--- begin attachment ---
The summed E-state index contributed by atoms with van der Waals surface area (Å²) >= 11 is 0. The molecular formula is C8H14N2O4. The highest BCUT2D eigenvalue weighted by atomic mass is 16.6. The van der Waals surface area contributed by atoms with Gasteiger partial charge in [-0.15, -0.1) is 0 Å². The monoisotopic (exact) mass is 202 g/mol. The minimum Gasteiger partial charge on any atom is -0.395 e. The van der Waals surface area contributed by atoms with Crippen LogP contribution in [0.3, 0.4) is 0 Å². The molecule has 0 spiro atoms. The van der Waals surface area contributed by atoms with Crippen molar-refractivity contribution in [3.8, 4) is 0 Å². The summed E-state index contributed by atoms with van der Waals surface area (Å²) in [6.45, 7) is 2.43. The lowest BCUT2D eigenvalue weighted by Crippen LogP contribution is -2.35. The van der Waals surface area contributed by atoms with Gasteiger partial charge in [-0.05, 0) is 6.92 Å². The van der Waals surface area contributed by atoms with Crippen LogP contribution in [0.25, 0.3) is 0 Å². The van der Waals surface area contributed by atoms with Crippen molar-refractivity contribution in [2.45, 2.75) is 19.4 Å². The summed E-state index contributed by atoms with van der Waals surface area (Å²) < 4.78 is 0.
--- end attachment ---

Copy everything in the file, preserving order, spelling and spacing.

The summed E-state index contributed by atoms with van der Waals surface area (Å²) >= 11 is 0. The molecular formula is C8H14N2O4. The highest BCUT2D eigenvalue weighted by atomic mass is 16.6. The van der Waals surface area contributed by atoms with Gasteiger partial charge in [-0.15, -0.1) is 0 Å². The monoisotopic (exact) mass is 202 g/mol. The minimum Gasteiger partial charge on any atom is -0.395 e. The van der Waals surface area contributed by atoms with Crippen LogP contribution in [0.3, 0.4) is 0 Å². The molecule has 0 spiro atoms. The van der Waals surface area contributed by atoms with Crippen molar-refractivity contribution in [3.8, 4) is 0 Å². The summed E-state index contributed by atoms with van der Waals surface area (Å²) in [6.45, 7) is 2.43. The lowest BCUT2D eigenvalue weighted by Crippen LogP contribution is -2.35. The van der Waals surface area contributed by atoms with Gasteiger partial charge in [-0.05, 0) is 6.92 Å². The van der Waals surface area contributed by atoms with Crippen LogP contribution in [0.25, 0.3) is 0 Å². The van der Waals surface area contributed by atoms with Crippen molar-refractivity contribution in [2.45, 2.75) is 19.4 Å². The summed E-state index contributed by atoms with van der Waals surface area (Å²) < 4.78 is 0.